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To: SuziQ
I might not have been clear. I understand exactly what both Bishops have done and most of why. Both say the subject legislators should not take Communion, but one says priests should deny Communion if those legislators present themselves for it. What I don't understand is what has caused Catholics to be denied Communion in the past. Where have those lines previously been drawn?
11 posted on 01/16/2004 9:35:11 PM PST by Kryptonite
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To: Kryptonite; SuziQ
I visited my daughter today who resides in Archbishop Burke's former diocese in La Crosse. It may take some time to nail down the exact date, but during a discussion with her, she cited an article describing several excommunications that occurred in the 1950's involving Catholic legislators who fought vehemently and voted against a decision by the Catholic Church in their diocese to desegregate their parochial schools.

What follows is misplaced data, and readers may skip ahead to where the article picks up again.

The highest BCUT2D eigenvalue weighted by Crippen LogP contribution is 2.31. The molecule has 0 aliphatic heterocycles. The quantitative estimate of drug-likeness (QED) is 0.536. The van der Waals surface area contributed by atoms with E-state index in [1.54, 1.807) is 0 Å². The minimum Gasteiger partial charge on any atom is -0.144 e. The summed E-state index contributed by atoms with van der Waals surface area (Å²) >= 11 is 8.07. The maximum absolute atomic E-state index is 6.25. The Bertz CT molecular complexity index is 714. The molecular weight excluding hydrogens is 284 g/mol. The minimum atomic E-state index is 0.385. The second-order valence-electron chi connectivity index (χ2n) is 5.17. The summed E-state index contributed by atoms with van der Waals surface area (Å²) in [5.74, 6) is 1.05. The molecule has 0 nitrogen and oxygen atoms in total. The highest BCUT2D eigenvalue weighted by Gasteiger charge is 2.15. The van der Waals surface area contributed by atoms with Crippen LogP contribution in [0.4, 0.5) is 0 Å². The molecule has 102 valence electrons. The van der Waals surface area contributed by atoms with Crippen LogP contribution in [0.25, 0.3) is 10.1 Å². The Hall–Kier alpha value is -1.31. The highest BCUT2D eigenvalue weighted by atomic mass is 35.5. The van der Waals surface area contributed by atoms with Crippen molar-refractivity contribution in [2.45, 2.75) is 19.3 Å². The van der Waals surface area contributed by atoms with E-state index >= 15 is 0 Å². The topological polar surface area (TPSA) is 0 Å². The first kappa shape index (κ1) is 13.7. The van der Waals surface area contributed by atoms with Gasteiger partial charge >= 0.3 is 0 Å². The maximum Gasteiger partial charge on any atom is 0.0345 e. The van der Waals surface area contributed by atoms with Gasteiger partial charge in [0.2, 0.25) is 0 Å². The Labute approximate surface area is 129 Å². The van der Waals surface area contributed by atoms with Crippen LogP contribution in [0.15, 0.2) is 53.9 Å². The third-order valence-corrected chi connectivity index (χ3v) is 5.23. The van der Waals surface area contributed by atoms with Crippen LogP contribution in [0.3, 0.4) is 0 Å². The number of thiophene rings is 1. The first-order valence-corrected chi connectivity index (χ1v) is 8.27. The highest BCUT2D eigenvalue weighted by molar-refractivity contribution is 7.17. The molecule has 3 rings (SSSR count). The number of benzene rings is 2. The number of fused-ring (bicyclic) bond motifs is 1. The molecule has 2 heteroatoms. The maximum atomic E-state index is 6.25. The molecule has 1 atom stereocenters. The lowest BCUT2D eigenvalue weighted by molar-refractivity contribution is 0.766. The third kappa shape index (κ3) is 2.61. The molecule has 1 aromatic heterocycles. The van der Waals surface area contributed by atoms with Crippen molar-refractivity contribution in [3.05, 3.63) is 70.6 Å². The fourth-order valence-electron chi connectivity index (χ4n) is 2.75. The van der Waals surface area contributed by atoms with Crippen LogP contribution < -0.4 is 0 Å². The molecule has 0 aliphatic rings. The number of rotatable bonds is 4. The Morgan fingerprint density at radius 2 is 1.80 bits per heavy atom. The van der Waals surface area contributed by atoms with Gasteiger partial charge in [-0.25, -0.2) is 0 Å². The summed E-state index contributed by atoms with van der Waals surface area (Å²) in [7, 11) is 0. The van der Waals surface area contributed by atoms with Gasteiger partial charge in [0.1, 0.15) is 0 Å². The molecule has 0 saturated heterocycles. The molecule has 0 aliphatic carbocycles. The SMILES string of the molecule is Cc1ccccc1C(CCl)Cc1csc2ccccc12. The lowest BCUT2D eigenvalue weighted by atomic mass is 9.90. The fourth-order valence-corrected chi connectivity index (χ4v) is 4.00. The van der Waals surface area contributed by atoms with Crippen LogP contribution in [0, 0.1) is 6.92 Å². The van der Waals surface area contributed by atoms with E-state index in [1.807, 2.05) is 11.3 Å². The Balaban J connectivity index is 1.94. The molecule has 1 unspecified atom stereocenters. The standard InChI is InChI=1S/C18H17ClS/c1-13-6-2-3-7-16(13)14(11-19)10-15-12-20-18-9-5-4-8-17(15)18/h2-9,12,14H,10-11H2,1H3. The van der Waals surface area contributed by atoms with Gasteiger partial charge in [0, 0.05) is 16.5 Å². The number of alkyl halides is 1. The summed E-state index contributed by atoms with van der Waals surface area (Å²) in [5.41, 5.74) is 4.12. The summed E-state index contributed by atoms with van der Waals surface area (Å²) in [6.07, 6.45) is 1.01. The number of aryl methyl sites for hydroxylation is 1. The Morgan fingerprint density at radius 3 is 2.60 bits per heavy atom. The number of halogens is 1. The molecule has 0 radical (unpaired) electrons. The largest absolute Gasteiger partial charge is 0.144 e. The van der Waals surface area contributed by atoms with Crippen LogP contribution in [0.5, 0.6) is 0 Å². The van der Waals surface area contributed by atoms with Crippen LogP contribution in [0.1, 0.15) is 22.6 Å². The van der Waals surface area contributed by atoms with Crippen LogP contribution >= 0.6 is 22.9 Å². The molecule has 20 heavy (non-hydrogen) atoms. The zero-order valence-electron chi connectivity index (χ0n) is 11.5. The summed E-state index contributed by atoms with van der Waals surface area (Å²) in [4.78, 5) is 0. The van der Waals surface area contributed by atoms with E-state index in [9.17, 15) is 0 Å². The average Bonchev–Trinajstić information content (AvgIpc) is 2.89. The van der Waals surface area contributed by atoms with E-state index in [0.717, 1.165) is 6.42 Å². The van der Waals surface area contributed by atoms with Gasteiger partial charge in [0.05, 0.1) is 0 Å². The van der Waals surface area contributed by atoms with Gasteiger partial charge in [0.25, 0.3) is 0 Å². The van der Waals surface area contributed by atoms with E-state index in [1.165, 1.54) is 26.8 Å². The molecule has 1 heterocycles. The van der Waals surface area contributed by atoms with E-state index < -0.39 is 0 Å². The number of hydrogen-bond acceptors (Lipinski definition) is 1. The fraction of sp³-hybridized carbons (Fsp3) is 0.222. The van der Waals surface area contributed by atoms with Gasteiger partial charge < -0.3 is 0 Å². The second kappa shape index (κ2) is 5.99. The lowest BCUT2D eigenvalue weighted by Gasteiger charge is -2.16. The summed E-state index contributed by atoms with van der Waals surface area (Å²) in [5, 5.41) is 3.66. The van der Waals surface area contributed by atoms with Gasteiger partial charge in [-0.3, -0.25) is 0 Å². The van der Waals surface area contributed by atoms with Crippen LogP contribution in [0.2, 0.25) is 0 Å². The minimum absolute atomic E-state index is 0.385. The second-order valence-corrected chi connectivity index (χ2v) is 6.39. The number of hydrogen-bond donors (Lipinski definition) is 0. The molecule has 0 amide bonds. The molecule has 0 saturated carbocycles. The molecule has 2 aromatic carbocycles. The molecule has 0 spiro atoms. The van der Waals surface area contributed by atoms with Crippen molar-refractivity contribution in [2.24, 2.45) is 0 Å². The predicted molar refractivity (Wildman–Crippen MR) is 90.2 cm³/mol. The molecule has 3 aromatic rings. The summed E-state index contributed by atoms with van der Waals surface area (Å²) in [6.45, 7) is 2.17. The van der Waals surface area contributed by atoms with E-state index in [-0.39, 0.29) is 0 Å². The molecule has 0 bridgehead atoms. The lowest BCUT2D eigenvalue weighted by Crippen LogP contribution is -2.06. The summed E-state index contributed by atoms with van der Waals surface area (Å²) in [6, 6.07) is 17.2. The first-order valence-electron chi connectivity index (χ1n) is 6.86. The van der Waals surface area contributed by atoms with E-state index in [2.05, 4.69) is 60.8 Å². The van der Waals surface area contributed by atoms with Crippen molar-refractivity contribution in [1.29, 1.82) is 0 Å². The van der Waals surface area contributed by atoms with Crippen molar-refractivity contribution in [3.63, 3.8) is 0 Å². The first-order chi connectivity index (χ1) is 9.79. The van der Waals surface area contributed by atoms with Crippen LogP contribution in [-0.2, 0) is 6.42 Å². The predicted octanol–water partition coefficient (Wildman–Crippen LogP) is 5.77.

As a result of their hatred, bigotry and public expression of same, three "Catholic" legislators were excommunicated. Two of the three ultimately realized the immorality of their stance and exhibited their catharsis in word and deed. They were welcomed back into the Church. The third died while still excommunicated.
13 posted on 01/16/2004 11:17:37 PM PST by EODGUY
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